Was, Geoff Ryman

WasI don’t know if I have enough words to describe just how much I enjoyed this book (ironic, no?).

It was wonderful; a rollercoaster of emotion, a triumph of visualisation, a fantastical tale with hints of reality peeking round the edges.

The story is very loosely based on The Wonderful Wizard of Oz so to fully appreciate it you probably need to have some knowledge of that story. I’ve seen the film a few times so there’s very likely to have been some references I’ve missed out on but I still loved it (have you got that message yet?).

There are three strands to the book:

1. Dorothy, a young girl orphaned and sent to live with her aunt and uncle in the 1880s. Her story tracks her through her life growing up in rural Kansas and tells how she came to be the inspiration for L. Frank Baum’s novel. Note: this is a fictional Dorothy but an entirely plausible tale.

2. Jonathan, an actor dying from AIDS and intent on discovering Dorothy’s story and seeing the world she lived in.

3. A minor strand tells the story of the young Judy Garland (Frances Gumm as she was then) and the filming of the Wizard of Oz.The Wonderful Wizard of Oz (film)

Originally I didn’t expect to be interested in the Judy Garland story, I’ve never been one for biographies and I have very little interest in her anyway. However although it was my least favourite strand I did still enjoy it and the small part played by young Frances definitely held my attention.

But the real battle for my affection was between Dorothy and Jonathan. Despite opening the book, Jonathan doesn’t get much of a look in for the first half but when he is brought back he certainly makes up for it! In the latter part he and Bill (his therapist and a minor character but someone I fell for quite hard) go hunting through Kansas looking for traces of Dorothy which is exactly the sort of research I find fascinating. I love looking at old records and getting a sniff of the people behind the names. Real people who lived, loved and laughed just like we do. This is a big part of why I loved this book.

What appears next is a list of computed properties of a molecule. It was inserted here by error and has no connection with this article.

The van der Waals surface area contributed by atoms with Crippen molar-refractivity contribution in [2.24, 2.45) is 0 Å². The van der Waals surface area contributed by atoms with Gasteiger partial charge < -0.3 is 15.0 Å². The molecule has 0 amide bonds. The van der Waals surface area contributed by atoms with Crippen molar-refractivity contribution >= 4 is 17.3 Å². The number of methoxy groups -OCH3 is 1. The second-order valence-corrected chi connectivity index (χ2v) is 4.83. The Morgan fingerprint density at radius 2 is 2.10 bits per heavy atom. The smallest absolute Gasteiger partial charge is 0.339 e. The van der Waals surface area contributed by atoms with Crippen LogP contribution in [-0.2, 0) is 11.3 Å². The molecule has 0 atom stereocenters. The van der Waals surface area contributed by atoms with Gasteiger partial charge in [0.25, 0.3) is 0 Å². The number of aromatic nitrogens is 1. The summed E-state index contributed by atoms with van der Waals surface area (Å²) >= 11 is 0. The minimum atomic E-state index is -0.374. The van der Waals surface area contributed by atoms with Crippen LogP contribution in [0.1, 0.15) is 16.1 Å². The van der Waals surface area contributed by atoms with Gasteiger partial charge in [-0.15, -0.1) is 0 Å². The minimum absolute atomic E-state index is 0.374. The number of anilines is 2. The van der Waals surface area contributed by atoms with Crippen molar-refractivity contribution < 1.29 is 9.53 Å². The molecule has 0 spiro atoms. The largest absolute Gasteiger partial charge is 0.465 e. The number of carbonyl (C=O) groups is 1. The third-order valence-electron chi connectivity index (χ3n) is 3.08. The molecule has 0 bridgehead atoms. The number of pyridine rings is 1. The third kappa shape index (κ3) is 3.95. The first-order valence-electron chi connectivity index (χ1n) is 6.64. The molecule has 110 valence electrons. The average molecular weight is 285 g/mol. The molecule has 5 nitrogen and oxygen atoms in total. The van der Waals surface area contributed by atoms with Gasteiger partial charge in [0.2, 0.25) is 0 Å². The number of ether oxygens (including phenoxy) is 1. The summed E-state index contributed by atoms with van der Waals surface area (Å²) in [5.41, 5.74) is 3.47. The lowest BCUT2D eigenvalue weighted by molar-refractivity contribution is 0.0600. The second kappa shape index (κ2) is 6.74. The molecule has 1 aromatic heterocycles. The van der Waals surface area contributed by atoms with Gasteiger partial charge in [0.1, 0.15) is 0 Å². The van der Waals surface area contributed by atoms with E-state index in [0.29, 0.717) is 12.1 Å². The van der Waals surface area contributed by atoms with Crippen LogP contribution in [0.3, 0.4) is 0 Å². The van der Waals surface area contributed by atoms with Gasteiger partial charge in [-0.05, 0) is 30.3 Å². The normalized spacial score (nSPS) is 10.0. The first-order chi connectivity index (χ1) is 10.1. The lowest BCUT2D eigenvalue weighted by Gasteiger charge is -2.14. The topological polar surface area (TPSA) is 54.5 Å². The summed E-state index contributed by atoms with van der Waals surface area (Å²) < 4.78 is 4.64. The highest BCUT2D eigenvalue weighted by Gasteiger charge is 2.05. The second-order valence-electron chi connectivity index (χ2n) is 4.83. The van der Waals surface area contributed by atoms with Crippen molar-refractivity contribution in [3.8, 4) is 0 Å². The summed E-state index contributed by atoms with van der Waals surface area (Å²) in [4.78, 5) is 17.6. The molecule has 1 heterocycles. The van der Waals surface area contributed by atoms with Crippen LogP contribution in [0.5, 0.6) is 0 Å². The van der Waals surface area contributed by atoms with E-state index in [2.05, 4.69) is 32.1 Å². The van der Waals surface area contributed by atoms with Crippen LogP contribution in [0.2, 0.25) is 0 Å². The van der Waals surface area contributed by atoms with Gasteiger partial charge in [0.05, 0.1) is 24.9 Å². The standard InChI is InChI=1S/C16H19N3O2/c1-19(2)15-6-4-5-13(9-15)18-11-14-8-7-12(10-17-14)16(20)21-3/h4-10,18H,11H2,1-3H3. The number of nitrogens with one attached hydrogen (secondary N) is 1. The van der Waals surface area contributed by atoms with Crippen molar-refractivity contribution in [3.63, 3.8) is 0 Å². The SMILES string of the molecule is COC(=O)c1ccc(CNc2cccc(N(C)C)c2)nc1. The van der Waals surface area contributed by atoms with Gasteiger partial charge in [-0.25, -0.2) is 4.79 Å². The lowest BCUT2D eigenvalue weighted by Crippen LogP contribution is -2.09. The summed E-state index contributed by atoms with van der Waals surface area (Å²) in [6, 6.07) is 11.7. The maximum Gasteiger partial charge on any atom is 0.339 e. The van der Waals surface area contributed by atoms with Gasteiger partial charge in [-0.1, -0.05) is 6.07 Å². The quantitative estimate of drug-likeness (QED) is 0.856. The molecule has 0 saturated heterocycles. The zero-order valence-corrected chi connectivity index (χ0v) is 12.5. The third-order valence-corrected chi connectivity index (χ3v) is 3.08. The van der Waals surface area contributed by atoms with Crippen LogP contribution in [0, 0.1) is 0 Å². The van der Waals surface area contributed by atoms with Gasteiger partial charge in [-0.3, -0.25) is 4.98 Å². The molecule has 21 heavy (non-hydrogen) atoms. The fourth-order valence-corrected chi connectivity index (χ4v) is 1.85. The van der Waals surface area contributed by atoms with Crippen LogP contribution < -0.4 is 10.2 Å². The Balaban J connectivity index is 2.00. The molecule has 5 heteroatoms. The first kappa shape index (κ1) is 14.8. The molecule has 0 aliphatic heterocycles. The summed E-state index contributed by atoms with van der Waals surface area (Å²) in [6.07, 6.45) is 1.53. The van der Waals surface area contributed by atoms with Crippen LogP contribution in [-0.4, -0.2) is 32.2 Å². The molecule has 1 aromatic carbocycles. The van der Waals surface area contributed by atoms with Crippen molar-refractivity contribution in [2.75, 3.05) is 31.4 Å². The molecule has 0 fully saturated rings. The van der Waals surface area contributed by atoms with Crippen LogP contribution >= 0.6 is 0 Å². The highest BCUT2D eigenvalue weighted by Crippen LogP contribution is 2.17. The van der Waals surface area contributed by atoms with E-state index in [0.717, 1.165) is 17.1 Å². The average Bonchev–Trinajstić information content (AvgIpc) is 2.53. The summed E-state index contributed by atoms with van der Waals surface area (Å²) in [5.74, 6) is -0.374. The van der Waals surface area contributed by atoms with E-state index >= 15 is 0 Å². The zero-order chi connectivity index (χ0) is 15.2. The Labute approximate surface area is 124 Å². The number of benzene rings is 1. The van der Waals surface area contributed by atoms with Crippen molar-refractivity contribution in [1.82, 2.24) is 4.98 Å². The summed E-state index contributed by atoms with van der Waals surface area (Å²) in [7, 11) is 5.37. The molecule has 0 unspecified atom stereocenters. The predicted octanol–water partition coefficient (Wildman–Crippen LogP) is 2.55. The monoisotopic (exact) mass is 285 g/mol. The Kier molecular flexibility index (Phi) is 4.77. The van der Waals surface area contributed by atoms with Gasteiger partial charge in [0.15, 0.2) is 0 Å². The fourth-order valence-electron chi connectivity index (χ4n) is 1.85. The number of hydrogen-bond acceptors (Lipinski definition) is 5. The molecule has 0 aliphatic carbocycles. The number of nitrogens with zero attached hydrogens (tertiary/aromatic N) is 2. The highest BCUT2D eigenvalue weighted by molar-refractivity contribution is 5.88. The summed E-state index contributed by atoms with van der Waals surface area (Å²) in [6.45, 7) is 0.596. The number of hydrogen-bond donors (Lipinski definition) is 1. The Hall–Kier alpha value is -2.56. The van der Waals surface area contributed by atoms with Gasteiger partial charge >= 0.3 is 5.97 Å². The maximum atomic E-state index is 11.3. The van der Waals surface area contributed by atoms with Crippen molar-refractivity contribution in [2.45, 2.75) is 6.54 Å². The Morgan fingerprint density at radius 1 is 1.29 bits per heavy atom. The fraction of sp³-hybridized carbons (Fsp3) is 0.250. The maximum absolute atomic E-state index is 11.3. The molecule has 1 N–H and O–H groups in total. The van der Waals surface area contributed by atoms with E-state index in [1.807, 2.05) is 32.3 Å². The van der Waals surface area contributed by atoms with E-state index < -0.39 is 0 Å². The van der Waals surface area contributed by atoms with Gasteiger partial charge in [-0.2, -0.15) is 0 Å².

So I loved Jonathan but Dorothy, oh Dorothy! How I felt for you! I rooted for you from the first moment you were flung off that train in Manhattan (Kansas) and left to fend for yourself. I was with you on every step of your journey through life, at school, at Mr Sue’s and on your late night excursions, I was so willing someone to help you change your life. And yours was the story that drove me to skip ahead through several chapters to read the next part of your tale rather than be distracted by Jonathan or Judy. Oh Dorothy.

I truly didn’t expect to love this book. I picked it up because it was written by Geoff Ryman whose book 253 was a masterpiece and perfect for nosy commuters like me (see this post to find out why). So I expected it to be well written and maybe a bit different but I wasn’t thrilled by the ‘story behind the Wizard of Oz’ premise because I’m not a huge fan of the film. But I ended up loving not only the stories in Was but also the references to the other book/film, all the references to rainbows and witches and the need for brains, heart and courage.

I even loved Ryman’s afternote detailing his sources and what was and wasn’t based on fact because it gave the book the notes of realism I craved, it also stopped me getting carried away and believing everything he’d written.

When I turned the last page I sat and hugged the book and it was only very reluctantly that I was able to put it away and start something new this morning.

National Organ Transplant Week

This week is National Organ Transplant Week in the UK and so this post is to extol the value of being an organ donor. This is a book blog first and foremost but once in a while something comes along that I feel too passionately about to not mention. This is one of those things.

I am lucky enough to never have had any serious medical problems and happily no one in my family has ever had to endure the horror of waiting for an organ and I hope we never will. Nonetheless I have always had strong feelings about the importance of organ donation.

The human body is an amazing thing which has evolved against all the odds to make us all intelligent, loving sentient beings who can think, laugh, cry and blow our noses but it can’t be perfect. Sometimes things go wrong. Sometimes because of something we did to our bodies, sometimes because of a mutation that was passed on to us by a parent. Sometimes because of dumb bad luck. And sometimes we’re lucky enough to know how to put that thing right.